BCC Press Has a Birthday Present for You

April 6 is the anniversary of so many things: the Restoration of the Church, of course, and possibly the actual birthday of Jesus Christ. It’s disputed. But it is also the date of the historic Battle of Thapsus, when Ceasar defeated the last holdouts of the Senate who were being led by Cato. And the day that Mehmed II began the siege of Constantinople that led to that great city becoming Istanbul. Truly something to sing about. And it is the date in 1930 that Ghandi concluded his epic, salt-making march to the sea.

But enough of that. April 6 is the five-year anniversary of BCC Press. That’s right, on April 6, 2017, the best blog in the Mormon universe announced our plans to become the best press in the Mormon universe as well. And we published our very first book: Steve Peck’s Science the Key to Theology.

Over the last five years, we have published 40 more books of fiction, drama, poetry, memoir, and serious academic prose. Our books have won 5 Association for Mormon Letters Awards and been nominated for another 11. We have added audiobooks to our mix, and we have created new series—one to publish Mormon scholarship and one to reprint classics of Mormon letters. And we have changed the world of Mormon scholarship. And we did this all as a group of unpaid volunteers whose only objective has been to find good books and turn them loose on the world.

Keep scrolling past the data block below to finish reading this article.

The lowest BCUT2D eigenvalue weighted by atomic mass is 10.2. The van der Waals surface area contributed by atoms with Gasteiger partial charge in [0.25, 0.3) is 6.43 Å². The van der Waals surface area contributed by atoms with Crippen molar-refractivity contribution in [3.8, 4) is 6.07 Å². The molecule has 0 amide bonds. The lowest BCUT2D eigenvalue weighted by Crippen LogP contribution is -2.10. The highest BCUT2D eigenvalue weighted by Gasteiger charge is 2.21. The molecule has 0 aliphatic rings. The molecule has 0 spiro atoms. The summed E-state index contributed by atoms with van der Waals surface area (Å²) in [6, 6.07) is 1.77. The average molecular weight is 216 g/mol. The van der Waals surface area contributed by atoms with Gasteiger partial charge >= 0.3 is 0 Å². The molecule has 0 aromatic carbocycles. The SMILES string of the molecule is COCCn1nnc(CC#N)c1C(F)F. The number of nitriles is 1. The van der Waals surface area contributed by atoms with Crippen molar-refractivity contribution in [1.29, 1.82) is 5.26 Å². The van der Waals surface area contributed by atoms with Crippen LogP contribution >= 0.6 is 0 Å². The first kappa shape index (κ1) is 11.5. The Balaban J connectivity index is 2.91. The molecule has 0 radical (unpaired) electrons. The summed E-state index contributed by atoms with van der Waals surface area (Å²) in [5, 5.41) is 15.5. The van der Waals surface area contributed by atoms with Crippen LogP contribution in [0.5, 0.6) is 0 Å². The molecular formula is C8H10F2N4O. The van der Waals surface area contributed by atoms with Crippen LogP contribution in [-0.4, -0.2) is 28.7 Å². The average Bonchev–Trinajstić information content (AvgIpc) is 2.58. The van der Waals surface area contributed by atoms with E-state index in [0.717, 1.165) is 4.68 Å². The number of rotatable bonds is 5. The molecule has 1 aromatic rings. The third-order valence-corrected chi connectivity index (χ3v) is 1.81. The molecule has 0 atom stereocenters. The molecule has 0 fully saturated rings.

But here’s the thing. We are just getting started. We have big plans for the future. Really big plans. You won’t even believe what we are going to do. And the future starts today, when we come back to our first author, Steven Peck, and announce his new novel. And believe us when we say: it is freaking awesome.

Now, trying to summarize a Steve Peck novel is always a difficult proposition. But imagine, if you will, a very young Mormon soldier named Arrow who does a really bad thing. And a woman named Heike, who is a well-known theologian of nothingness, suffers profoundly for the bad thing that Arrow did, and she resolves to an even worse thing to Arrow. And then things go drastically awry, except that, when bad things go drastically awry they become good things, until they go unawry and become bad things again. And also, there is a river-rafting trip and the unexalted ghost of Nephi. And then things get weird.

In the process, one of Mormonism’s greatest living novelists explores faith and doubt, love and hate, identity, delusion, and, of course, nothing–which is also everything. it is an amazing, generous novel that treats its characters generously and its readers opulently. And, as usual, here is a free chapter so you can see what we mean.


  1. Excited for the novel! (Also, you mean 1930 for Gandhi’s march, not 1830.)

  2. How exciting! Steven L. Peck’s talent boggles the mind. I need to start recommending his work more broadly.

  3. Although I can hardly wait to read Steve’s new novel, I can’t help quoting Heidegger in regard to the “Nothing” the Professorin is thinking about: “talk about nothing promotes the spirit of negation and serves disintegration . . . undermines all culture and all faith. Whatever both disregards the fundamental law of thinking and also destroys faith and the will to construct (Aufbauwillen) is pure nihilism” (Introduction to Metaphysics). Can a nihilist be a novelist? Can a philosopher be a NAZI?

  4. Jennifer says:

    Did he mean to write Calvary instead of cavalry?

  5. Kristine says:

    Jennifer–you never know. Some of Steve’s characters are bad spellers.

  6. Kirsten Allen, editor and publisher of Torrey House Press, recounts her editing of Steve’s The Scholar of Moab with both a wince and some glee: “the narrator is a high school dropout who likes big words and exuberant grammar. imagine trying to edit such a text!”

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